Upriver from the Napoleon site is Helena. In the mid– and late 1800s Helena was the second largest city in Arkansas, with a population of about 5,000. More than merely a cotton center, the city prospered from its commerce in lumber and grain, and it was home to a foundry, machine shops, mills and wagon factories, all of which made it a major stop for steamers.
Memphis was next. The Spanish explorer Hernando de Soto is believed to have been the first European on the site of Memphis, having arrived there in the 1540s. By the 1680s French explorers had erected Fort Prudhomme there, and by 1796, when Tennessee was admitted to the Union, the site was occupied by the new state’s westernmost settlement. The community was established as a town in 1819 by General Andrew Jackson, Judge John Overton and General James Winchester on a 5,000-acre land grant. In 1826 it was incorporated as a city, named for the ancient Egyptian metropolis on the Nile. It became a hugely prosperous cotton trading center, where more than 40 percent of the nation’s cotton crop was traded, making of its waterfront a bustling shipping point thronged by steamboats. Prosperity swelled the city’s population from 1,800 in 1840 to more than 18,000 in 1860.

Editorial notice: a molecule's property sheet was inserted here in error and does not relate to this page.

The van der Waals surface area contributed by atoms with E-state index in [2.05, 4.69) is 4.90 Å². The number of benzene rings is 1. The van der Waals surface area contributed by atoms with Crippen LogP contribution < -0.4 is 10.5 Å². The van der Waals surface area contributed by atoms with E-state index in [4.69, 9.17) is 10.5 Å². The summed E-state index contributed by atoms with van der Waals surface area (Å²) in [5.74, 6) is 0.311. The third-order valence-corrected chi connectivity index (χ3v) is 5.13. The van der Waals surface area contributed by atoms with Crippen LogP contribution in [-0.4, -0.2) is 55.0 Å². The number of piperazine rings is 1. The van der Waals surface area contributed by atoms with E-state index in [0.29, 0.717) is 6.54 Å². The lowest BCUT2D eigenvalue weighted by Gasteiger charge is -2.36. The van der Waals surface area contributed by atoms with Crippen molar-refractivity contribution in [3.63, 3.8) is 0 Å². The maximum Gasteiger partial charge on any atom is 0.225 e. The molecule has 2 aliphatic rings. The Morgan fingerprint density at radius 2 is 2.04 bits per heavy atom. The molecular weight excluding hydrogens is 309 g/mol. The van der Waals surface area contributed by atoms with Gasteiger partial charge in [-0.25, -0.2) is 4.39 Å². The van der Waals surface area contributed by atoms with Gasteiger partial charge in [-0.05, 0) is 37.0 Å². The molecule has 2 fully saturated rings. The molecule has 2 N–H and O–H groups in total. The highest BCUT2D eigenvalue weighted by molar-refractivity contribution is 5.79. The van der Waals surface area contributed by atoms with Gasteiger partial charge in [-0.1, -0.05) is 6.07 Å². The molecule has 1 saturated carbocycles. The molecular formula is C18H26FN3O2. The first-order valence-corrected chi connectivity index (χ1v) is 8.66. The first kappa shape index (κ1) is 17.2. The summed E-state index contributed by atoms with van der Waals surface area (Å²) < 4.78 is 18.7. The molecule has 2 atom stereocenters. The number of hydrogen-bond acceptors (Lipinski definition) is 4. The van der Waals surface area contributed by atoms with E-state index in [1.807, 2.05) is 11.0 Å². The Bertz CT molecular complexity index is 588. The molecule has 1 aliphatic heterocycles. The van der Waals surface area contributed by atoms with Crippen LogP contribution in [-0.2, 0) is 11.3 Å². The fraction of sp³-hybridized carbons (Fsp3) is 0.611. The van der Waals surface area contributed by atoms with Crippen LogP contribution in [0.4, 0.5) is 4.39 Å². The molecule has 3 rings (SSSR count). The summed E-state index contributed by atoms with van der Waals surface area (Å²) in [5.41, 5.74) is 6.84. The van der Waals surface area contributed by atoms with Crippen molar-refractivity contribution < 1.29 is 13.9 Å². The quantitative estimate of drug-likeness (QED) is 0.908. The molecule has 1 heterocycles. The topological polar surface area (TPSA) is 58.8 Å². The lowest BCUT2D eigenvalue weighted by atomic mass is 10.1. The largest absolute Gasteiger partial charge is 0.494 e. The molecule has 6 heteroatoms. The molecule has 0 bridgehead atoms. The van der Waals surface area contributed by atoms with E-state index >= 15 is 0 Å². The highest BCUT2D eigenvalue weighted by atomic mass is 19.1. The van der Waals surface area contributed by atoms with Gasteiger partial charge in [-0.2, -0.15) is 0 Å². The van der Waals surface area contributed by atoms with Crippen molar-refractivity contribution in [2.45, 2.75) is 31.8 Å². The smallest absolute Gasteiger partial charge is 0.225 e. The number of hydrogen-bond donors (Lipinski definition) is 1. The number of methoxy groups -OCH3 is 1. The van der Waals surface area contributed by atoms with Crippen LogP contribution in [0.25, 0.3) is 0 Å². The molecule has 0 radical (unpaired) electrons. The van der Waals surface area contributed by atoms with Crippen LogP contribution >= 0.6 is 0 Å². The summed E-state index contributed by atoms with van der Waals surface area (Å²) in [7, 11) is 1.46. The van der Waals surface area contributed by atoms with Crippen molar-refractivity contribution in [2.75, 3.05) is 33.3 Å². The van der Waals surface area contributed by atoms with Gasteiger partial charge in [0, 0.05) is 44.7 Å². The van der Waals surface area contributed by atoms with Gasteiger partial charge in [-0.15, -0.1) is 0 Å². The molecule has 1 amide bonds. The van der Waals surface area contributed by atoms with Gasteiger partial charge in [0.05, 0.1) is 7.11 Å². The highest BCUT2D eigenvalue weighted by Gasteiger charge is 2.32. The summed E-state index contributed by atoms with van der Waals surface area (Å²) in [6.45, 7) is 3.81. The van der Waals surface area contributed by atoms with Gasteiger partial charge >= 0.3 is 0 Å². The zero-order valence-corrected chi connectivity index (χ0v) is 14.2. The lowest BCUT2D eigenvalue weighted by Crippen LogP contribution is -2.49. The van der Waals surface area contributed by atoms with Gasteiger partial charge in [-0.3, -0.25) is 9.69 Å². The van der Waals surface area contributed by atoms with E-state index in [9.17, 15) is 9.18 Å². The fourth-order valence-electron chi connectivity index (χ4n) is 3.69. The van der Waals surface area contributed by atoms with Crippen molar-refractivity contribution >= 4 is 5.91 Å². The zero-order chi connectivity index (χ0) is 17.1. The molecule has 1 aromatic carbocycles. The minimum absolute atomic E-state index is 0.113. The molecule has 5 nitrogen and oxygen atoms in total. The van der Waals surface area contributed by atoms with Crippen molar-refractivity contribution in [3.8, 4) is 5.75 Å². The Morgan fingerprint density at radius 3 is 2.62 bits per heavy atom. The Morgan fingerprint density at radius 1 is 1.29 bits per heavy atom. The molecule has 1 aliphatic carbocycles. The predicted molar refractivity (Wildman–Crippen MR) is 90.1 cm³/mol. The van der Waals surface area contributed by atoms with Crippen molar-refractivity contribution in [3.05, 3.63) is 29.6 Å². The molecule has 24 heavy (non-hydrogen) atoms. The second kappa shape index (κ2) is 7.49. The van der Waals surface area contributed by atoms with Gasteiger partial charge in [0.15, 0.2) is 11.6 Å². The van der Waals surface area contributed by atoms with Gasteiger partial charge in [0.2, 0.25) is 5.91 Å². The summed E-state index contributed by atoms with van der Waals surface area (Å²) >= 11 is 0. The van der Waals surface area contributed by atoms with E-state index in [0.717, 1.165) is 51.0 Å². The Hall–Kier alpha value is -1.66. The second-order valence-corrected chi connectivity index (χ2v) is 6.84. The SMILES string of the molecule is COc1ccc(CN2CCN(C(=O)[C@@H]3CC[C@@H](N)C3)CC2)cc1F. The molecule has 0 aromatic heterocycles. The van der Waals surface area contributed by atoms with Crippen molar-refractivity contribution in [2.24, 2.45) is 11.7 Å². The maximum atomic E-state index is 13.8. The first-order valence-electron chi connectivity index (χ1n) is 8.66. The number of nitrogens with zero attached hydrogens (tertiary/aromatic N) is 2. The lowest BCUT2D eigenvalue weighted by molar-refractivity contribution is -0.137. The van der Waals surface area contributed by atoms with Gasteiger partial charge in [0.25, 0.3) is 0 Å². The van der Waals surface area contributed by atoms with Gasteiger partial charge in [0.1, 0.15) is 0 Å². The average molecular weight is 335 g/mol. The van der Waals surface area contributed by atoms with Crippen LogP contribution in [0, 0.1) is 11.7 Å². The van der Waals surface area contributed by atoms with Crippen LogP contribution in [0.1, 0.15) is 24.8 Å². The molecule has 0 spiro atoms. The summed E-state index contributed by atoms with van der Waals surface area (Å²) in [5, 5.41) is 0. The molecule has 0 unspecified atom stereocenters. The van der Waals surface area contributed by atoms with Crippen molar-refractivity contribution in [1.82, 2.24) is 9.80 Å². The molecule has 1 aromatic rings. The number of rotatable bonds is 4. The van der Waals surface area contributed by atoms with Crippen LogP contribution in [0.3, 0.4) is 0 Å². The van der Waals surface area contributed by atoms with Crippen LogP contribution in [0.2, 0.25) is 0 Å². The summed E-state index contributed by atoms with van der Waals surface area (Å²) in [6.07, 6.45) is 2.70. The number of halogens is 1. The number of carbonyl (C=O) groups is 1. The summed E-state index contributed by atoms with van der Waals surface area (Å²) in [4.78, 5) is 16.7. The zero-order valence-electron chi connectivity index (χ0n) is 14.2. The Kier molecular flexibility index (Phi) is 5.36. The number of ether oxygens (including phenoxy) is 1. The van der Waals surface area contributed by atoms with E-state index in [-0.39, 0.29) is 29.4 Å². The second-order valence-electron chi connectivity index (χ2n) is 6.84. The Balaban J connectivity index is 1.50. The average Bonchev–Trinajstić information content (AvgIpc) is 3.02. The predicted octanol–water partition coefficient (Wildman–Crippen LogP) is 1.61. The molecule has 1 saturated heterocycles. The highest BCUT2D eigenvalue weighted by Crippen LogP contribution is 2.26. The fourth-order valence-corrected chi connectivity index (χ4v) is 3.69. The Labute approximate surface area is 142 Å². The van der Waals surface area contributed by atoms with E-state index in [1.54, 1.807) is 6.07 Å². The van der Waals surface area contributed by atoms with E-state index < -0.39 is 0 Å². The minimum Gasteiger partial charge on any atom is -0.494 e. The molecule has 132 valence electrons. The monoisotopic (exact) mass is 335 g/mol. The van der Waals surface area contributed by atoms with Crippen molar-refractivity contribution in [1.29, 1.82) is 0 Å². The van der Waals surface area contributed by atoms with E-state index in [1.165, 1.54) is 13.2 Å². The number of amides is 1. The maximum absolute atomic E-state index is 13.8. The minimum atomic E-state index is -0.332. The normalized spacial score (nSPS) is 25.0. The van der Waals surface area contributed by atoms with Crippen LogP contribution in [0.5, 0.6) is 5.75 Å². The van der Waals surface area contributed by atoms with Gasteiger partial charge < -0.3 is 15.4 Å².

After Memphis came New Madrid, Missouri, on the west bank. First established in 1789 and nearly destroyed in the 1811 earthquake that made it famous, the town, situated between the river and the forest, had been rebuilt and repopulated and had resumed its position as a regular stop for riverboats throughout the nineteenth century.
Hickman, Kentucky, one of the next small stops, was noticeable for its warehouses that held the region’s tobacco crop till it could be shipped out aboard steamers.